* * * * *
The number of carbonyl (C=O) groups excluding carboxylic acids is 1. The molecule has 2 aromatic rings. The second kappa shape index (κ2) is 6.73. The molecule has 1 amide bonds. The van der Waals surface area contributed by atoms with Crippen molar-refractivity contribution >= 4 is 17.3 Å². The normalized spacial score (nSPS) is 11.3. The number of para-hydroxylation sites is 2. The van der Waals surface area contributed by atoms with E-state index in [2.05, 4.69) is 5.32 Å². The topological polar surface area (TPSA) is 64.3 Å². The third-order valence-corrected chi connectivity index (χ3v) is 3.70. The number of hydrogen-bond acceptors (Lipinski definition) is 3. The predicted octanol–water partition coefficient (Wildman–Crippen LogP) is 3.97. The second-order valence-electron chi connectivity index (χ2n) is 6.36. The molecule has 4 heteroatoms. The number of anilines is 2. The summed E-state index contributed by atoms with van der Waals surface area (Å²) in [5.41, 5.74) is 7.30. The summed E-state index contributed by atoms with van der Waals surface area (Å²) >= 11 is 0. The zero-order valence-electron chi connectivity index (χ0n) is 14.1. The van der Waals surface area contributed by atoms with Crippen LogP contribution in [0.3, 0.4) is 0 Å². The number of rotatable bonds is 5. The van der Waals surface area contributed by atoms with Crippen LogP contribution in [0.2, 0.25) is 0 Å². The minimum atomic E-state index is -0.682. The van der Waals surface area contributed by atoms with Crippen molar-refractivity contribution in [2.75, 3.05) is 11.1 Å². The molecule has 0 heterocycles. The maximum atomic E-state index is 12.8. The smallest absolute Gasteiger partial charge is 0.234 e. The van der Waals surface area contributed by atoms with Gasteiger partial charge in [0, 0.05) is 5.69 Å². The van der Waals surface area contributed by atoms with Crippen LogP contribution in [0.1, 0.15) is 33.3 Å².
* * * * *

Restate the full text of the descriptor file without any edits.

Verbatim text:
The number of carbonyl (C=O) groups excluding carboxylic acids is 1. The molecule has 2 aromatic rings. The second kappa shape index (κ2) is 6.73. The molecule has 1 amide bonds. The van der Waals surface area contributed by atoms with Crippen molar-refractivity contribution >= 4 is 17.3 Å². The normalized spacial score (nSPS) is 11.3. The number of para-hydroxylation sites is 2. The van der Waals surface area contributed by atoms with E-state index in [2.05, 4.69) is 5.32 Å². The topological polar surface area (TPSA) is 64.3 Å². The third-order valence-corrected chi connectivity index (χ3v) is 3.70. The number of hydrogen-bond acceptors (Lipinski definition) is 3. The predicted octanol–water partition coefficient (Wildman–Crippen LogP) is 3.97. The second-order valence-electron chi connectivity index (χ2n) is 6.36. The molecule has 4 heteroatoms. The number of anilines is 2. The summed E-state index contributed by atoms with van der Waals surface area (Å²) in [5.41, 5.74) is 7.30. The summed E-state index contributed by atoms with van der Waals surface area (Å²) >= 11 is 0. The zero-order valence-electron chi connectivity index (χ0n) is 14.1. The van der Waals surface area contributed by atoms with Crippen LogP contribution in [0.3, 0.4) is 0 Å². The number of rotatable bonds is 5. The van der Waals surface area contributed by atoms with Crippen LogP contribution in [0.2, 0.25) is 0 Å². The minimum atomic E-state index is -0.682. The van der Waals surface area contributed by atoms with Crippen molar-refractivity contribution in [2.75, 3.05) is 11.1 Å². The molecule has 0 heterocycles. The maximum atomic E-state index is 12.8. The smallest absolute Gasteiger partial charge is 0.234 e. The van der Waals surface area contributed by atoms with Gasteiger partial charge in [0, 0.05) is 5.69 Å². The van der Waals surface area contributed by atoms with Crippen LogP contribution in [0.1, 0.15) is 33.3 Å².